St. Patricks. The flat stone mentioned on the opposite page is on the Kells road in the townsland of Knockaleagain i.e. the hill of the standing stone. It is a large rock reclining against the ditch about 7 1/2' high. The stone is called glún Pádraig. The story is told that Finn Mac Cool sent to St. Patrick for some request that the saint refused. Finn in anger took up the stone& flung it at the saint but it missed its mark. The saint then knelt on the stone to thank God for his deliverence and left on the stone the mark of his knees.
In connection with the Rag-bush or as it is also called St. Patrick's bush mentioned on the opposite page the story is told that people named Doyles who owned the land on which the tree grew wished to make some improvements in the road about there & to do this had to uproot the tree. Instantly the tree was uprooted there came a most terrific storm of thunder and lightning that struck terror into the hearts of Doyle and his workmen. One of them suggested it was the uprooting of the mass bush was the cause of it, so in the teeth of the storm they replaced the bush & instantly the storm ceased. Great was their surprise that night when discussing the matter with some neighbours who had been working that day in the fields around & within sight to hear that not one of them heard any thunder or saw any lightning.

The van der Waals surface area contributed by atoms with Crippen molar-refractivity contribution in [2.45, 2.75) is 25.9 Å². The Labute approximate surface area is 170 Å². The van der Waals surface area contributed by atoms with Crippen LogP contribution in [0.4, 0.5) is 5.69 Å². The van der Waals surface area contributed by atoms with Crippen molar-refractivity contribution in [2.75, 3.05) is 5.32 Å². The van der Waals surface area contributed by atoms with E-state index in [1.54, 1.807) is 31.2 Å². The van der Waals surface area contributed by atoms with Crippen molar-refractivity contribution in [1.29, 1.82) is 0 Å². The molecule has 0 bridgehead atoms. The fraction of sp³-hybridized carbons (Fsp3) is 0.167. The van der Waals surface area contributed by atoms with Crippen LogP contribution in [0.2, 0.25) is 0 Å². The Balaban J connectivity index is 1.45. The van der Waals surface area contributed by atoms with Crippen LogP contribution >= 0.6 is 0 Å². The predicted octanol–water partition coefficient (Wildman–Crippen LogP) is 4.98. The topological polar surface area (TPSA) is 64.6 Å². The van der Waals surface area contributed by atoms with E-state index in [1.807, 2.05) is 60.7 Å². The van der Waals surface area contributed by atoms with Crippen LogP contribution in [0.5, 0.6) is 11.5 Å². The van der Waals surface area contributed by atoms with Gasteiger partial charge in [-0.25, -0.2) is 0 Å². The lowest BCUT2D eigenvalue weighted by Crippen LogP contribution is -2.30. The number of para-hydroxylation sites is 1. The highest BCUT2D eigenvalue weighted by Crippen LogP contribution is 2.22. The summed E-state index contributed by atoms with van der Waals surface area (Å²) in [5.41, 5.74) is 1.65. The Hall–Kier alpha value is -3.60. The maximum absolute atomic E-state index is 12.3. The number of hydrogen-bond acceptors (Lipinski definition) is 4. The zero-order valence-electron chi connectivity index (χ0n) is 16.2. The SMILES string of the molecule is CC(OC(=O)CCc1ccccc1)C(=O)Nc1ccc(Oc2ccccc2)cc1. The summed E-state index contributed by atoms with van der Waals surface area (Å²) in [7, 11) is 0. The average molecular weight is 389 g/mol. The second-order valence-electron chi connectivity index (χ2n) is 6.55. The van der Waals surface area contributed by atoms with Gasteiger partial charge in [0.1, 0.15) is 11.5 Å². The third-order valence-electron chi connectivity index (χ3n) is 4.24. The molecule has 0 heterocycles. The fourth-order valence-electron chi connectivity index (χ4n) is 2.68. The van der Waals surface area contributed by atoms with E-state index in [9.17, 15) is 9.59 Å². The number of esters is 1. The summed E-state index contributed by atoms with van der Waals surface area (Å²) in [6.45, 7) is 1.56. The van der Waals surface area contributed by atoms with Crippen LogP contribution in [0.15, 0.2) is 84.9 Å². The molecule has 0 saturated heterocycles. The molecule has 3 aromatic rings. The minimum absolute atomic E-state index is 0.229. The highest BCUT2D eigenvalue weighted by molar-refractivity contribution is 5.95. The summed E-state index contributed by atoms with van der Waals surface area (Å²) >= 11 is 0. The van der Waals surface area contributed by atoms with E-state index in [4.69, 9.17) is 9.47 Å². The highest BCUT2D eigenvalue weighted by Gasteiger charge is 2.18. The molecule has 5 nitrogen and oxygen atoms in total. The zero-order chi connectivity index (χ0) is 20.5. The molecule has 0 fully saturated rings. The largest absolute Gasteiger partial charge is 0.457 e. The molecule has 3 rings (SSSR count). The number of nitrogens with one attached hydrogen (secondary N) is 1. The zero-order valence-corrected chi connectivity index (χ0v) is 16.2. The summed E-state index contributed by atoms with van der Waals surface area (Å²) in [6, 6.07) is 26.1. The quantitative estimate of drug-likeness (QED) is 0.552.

- John Slattery
- Wallslough, Co. Kilkenny
- T. Mc Grath
- Foulkstown, Co. Kilkenny